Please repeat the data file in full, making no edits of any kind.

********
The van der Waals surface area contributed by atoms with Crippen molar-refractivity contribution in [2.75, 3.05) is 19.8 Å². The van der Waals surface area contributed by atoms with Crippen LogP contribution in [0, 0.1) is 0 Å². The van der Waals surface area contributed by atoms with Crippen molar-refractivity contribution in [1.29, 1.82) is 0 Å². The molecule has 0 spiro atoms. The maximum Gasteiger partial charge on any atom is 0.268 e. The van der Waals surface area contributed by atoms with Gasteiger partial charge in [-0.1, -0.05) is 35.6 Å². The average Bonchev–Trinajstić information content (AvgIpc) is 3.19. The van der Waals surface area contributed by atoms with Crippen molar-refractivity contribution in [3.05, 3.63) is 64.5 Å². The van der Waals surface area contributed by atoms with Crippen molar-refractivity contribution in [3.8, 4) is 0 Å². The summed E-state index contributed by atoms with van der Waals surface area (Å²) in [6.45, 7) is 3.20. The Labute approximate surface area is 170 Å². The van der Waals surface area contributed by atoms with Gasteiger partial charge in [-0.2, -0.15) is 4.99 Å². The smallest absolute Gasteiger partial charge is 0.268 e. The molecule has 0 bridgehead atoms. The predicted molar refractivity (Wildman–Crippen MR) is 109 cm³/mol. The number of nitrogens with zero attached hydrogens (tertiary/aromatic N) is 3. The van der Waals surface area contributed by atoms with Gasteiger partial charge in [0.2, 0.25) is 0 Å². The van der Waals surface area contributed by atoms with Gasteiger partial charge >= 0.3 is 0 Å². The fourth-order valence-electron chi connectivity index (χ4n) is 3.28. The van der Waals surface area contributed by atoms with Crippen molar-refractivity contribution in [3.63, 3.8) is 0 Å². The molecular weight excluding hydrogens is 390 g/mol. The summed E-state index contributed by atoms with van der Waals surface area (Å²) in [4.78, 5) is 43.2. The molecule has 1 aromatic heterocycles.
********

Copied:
The van der Waals surface area contributed by atoms with Crippen molar-refractivity contribution in [2.75, 3.05) is 19.8 Å². The van der Waals surface area contributed by atoms with Crippen LogP contribution in [0, 0.1) is 0 Å². The van der Waals surface area contributed by atoms with Crippen molar-refractivity contribution in [1.29, 1.82) is 0 Å². The molecule has 0 spiro atoms. The maximum Gasteiger partial charge on any atom is 0.268 e. The van der Waals surface area contributed by atoms with Gasteiger partial charge in [-0.1, -0.05) is 35.6 Å². The average Bonchev–Trinajstić information content (AvgIpc) is 3.19. The van der Waals surface area contributed by atoms with Crippen molar-refractivity contribution in [3.05, 3.63) is 64.5 Å². The van der Waals surface area contributed by atoms with Crippen molar-refractivity contribution in [3.8, 4) is 0 Å². The summed E-state index contributed by atoms with van der Waals surface area (Å²) in [6.45, 7) is 3.20. The Labute approximate surface area is 170 Å². The van der Waals surface area contributed by atoms with Gasteiger partial charge in [-0.2, -0.15) is 4.99 Å². The smallest absolute Gasteiger partial charge is 0.268 e. The molecule has 0 bridgehead atoms. The predicted molar refractivity (Wildman–Crippen MR) is 109 cm³/mol. The number of nitrogens with zero attached hydrogens (tertiary/aromatic N) is 3. The van der Waals surface area contributed by atoms with Gasteiger partial charge in [0.2, 0.25) is 0 Å². The van der Waals surface area contributed by atoms with Gasteiger partial charge >= 0.3 is 0 Å². The fourth-order valence-electron chi connectivity index (χ4n) is 3.28. The van der Waals surface area contributed by atoms with Crippen molar-refractivity contribution in [3.63, 3.8) is 0 Å². The molecular weight excluding hydrogens is 390 g/mol. The summed E-state index contributed by atoms with van der Waals surface area (Å²) in [4.78, 5) is 43.2. The molecule has 1 aromatic heterocycles.